Scientists’ Complaints about FDA Device Reviews Dismissed
November 1, 2010
Portland residents scheduled for a CT scan may want to know about recent developments in a Food and Drug Administration product safety investigation. Oregon’s product liability attorneys have been watching the case closely for almost a year now.
FDA medical device review scientists have said that their opinions were improperly overruled by management and their contracts terminated when they complained to Congress and other authorities, but, for the second time, the U.S. Department of Health and Human Services has disagreed with them. According to internal memos and emails, investigations into the allegations found no material violation of rules and no evidence of retaliation in the matter. The HHS office of inspector general has closed the case.
When the first investigation found no wrongdoing last February, federal lawmakers and outside organizations requested the matter be opened again. They claimed the first investigation had been too narrowly focused and had not explored allegations that managers had not complied with federal regulations.
One of the scientists involved has similar complaints about this second investigation. He claims that the inspector general never contacted him, in spite of his claim that his contract was terminated after he had persistently opposed using a CT scanner for routine colon cancer screening. How can it be a bona fide investigation, he asked, when no one interviewed the people lodging the complaints in the first place?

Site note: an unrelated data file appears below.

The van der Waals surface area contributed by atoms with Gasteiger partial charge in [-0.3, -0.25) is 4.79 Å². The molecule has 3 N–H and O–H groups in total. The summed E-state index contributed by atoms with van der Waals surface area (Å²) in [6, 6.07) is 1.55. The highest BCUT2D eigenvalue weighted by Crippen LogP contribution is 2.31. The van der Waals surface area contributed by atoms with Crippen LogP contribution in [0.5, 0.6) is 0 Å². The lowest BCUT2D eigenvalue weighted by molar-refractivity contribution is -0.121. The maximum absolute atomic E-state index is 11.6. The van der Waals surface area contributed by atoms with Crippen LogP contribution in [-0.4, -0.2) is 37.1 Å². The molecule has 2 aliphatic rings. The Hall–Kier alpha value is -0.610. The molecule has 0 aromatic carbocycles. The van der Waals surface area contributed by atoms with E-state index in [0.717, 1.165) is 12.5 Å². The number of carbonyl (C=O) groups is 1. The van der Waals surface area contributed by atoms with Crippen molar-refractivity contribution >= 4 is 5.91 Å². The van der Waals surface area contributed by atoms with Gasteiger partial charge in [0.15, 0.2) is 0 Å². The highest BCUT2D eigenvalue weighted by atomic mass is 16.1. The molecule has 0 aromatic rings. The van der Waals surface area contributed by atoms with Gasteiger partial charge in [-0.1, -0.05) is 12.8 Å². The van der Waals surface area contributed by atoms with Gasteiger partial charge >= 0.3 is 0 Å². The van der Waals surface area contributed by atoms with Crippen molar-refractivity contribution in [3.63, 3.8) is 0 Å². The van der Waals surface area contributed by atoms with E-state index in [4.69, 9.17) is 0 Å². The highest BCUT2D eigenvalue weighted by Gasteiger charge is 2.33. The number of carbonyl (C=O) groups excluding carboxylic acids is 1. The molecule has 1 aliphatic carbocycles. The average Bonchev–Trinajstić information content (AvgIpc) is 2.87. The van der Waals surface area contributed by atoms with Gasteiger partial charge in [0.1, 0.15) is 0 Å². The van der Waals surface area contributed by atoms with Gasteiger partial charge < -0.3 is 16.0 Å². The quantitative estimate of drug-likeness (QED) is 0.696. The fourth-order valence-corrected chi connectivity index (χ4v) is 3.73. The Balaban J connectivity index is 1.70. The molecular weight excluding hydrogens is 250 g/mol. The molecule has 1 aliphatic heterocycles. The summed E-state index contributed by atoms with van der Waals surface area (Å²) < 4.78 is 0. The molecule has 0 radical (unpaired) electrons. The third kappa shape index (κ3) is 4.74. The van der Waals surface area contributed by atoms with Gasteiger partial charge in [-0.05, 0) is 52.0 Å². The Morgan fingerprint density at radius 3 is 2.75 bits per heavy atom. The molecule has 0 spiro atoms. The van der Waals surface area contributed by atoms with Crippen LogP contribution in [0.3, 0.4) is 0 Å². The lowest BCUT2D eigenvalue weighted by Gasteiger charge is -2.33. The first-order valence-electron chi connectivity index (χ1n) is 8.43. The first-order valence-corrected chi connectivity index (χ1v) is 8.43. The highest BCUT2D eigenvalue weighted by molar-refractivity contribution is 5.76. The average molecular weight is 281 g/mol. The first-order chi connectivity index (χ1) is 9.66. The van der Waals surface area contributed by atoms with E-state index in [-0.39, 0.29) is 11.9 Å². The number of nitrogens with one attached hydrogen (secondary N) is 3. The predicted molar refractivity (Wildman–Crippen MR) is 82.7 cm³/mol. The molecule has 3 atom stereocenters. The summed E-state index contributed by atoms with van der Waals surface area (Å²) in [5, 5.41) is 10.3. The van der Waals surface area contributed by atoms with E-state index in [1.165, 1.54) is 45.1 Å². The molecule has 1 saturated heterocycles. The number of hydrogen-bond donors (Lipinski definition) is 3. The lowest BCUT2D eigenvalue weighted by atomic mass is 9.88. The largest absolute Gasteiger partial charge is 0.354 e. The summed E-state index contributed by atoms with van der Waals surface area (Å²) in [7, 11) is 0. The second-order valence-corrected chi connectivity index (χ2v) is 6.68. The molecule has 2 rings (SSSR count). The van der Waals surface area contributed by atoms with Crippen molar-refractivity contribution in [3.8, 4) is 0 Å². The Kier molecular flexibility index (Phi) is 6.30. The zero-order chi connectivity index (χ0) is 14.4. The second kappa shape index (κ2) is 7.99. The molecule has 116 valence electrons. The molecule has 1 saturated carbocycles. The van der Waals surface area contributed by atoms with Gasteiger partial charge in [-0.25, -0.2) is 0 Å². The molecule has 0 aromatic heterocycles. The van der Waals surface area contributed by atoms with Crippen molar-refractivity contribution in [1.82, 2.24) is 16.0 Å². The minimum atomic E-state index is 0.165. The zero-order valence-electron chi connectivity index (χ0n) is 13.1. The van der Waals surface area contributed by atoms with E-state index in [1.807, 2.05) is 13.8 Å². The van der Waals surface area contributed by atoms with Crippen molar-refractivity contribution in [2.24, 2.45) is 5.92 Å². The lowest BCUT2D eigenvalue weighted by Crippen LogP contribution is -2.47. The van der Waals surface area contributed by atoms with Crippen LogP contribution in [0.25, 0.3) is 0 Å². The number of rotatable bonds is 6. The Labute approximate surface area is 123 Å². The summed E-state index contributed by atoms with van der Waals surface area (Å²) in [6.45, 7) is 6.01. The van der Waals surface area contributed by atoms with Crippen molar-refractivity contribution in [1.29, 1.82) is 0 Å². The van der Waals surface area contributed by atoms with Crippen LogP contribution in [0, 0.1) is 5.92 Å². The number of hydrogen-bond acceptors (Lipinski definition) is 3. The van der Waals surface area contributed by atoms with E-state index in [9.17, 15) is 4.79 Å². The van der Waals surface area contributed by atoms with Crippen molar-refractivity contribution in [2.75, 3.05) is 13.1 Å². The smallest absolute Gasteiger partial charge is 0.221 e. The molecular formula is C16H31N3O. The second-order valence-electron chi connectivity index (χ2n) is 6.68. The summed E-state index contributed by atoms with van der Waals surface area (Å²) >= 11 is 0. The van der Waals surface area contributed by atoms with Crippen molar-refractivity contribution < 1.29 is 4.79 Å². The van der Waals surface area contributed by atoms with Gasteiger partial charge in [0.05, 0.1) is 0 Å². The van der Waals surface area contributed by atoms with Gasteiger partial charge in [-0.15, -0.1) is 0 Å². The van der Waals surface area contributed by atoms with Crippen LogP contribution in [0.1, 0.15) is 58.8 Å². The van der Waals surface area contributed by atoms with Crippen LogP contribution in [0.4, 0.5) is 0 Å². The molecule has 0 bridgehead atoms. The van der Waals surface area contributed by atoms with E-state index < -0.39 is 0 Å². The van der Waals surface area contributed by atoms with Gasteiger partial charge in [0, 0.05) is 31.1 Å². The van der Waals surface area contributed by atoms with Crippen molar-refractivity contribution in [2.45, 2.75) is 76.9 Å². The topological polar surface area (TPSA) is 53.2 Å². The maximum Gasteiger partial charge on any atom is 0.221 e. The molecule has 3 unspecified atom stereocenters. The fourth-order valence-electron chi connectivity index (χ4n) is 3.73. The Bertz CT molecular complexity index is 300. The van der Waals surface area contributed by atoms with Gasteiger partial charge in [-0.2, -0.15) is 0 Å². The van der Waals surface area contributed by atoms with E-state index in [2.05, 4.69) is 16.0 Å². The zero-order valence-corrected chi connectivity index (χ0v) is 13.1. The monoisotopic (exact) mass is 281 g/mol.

The medical devices in question use radiation in the detection and treatment of a variety of diseases but, according to the reviewers, carry a higher risk of radiation overdoses. In opposing approvals, the scientists cited reports of hundred of overdoses nationwide just last year that were linked to CT scanners and similar imaging devices.
Among their allegations were claims that the scientists were often overruled by managers who failed to give and to document their reasons for doing so. Under FDA rules, the reasons must be documented. When they filed their complaint with Congress, three scientists say the agency terminated their contracts.
According to an agency official, a consultant had reviewed the structure of the FDA’s Center for Devices and Radiological Health with an eye toward improving relations between scientists and management. Among the consultant’s recommendations were revising both training opportunities and internal communications.
Source: Associated Press “Feds Dismiss Misconduct Claims at FDA Device Unit” 11/09/10